Rami Makhlouf saga: Syrian tycoon plays up his role as self-declared philanthropist

Bashar Al Assad’s billionaire cousin says government is damaging the charitable side of his empire as rift mounts within the inner circle over his fortune

Mr Makhlouf owns Syria's largest mobile operator, Syriatel. AFP
Mr Makhlouf owns Syria's largest mobile operator, Syriatel. AFP

Syrian tycoon Rami Makhlouf has accused the regime in Damascus of impeding what he described as his charitable work, pulling out a new card in the most public internecine war since the Assad family took power five decades ago.

The 50-year old billionaire published overnight a letter he sent nine days ago to the authorities, saying the government is preventing charities he runs from accessing their cash to give to people in need.

These charities sit among complex corporate structures headed by Mr Makhlouf that combine business and non-profit organisations.

“The government should be in the service of the people and not the people in the service of the government,” Mr Makhlouf said.

The rift between Mr Makhlouf and the Assads, his maternal cousins, is unmasking his money man role in an inner circle controlling vast resources in Syria and its war economy, as well as crucial societal-financial ties that bound the Assads and their Alawite constituency.

Mr Makhlouf became a pivotal go-between in this relationship since the March 2011 revolt against the Assad family’s rule. In June of the same year, Mr Makhlouf said he was leaving the business to devote himself to charitable work.

But Mr Makhlouf became a major player in the war economy and expanded his business-charity structure to cover activities ranging from the financing of militias to UN aid contracts, as well as the creation of more front companies to position himself for any reconstruction flows, diplomats and regional businessmen said.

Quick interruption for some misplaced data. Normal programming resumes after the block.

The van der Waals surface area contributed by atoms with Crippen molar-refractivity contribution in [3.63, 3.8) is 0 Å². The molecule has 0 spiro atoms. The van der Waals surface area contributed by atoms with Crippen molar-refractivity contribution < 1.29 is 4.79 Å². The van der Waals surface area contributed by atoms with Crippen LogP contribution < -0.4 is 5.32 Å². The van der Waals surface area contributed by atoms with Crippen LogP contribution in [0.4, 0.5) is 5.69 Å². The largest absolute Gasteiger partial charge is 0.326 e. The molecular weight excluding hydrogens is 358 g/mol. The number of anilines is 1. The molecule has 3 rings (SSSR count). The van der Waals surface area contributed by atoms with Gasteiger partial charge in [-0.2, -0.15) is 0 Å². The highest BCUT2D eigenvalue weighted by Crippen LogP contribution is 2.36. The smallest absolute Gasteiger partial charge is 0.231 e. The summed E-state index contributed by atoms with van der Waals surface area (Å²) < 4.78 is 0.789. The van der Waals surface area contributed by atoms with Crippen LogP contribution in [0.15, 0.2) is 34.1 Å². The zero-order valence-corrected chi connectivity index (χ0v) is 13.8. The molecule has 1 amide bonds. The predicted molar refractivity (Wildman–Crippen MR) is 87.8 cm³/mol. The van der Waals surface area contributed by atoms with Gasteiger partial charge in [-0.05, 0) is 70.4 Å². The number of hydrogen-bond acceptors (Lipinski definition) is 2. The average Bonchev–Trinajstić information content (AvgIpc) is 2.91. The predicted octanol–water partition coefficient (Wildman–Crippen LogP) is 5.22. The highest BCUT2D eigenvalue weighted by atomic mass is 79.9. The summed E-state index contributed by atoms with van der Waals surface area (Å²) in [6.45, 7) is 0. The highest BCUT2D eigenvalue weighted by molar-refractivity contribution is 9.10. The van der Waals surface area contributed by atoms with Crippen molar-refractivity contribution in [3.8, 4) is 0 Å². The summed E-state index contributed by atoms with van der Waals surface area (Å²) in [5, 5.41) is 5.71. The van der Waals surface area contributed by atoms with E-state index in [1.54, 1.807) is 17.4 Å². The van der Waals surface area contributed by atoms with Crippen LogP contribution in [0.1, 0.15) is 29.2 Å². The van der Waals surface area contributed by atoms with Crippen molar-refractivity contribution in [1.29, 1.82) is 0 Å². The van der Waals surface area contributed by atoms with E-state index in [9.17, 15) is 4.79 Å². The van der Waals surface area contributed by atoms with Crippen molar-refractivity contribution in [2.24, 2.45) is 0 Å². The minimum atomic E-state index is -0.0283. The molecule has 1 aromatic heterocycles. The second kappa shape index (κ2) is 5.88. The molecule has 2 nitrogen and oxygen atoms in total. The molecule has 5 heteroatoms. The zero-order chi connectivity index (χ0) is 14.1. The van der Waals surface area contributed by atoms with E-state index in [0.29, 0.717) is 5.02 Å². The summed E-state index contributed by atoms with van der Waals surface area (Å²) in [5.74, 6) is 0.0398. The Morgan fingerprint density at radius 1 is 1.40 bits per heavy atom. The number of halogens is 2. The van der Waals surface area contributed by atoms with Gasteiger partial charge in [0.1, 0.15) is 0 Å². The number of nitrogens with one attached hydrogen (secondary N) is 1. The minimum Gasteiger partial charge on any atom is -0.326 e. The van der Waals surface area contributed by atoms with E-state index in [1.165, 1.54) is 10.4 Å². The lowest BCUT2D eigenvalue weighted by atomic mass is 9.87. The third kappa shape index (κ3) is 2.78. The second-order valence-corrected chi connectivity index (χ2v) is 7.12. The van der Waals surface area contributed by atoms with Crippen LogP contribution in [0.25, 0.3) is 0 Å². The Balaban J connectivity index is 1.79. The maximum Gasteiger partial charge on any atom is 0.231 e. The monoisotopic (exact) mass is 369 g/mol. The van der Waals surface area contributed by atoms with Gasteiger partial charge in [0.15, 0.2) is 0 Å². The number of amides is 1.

The letter is the latest salvo in Mr Makhlouf’s defence strategy, which has been to appeal through Facebook to the Alawite community to shield him from what described as repression by the security apparatus and others in power he did not name.

A woman watches the Facebook video of Syrian businessman Rami Makhlouf on her mobile in Syria's capital Damascus, on May 11, 2020. Syria's top tycoon publicly airing his grievances has revealed a power struggle within the ruling family as it tries to cement its power after nine years of war, analysts say. After years of staying out of the limelight, business magnate Rami Makhlouf this month in two videos on Facebook laid bare his struggles with the regime headed by his first cousin President Bashar al-Assad, in what analysts say is a desperate last stand. / AFP / -
A woman watches the Facebook video of Syrian businessman Rami Makhlouf on her mobile in Syria's capital Damascus. AFP

Mr Makhlouf said that the Central Bank had prevented an increase in the capital of Noor Microfinance, which he described as part of Ramak Humanitarian, an entity at the top of one of his business-charity structures.

He said the restrictions forced Noor Microfinance to stop giving loans three months ago, although it aspired to grow and serve almost 10,000 families badly in need of these types of loans”.

A confidential business database presented to regional and Western governments last year and seen by The National showed Noor Microfinance as a subsidiary of the Al Bustan Association, which falls under Ramak Humanitarian.

The Guardian reported in 2015 that the United Nations International Children's Emergency Fund (UNICEF) gave a $268,000 contact to Al Bustan Association for education and other services in areas controlled by the Syrian regime.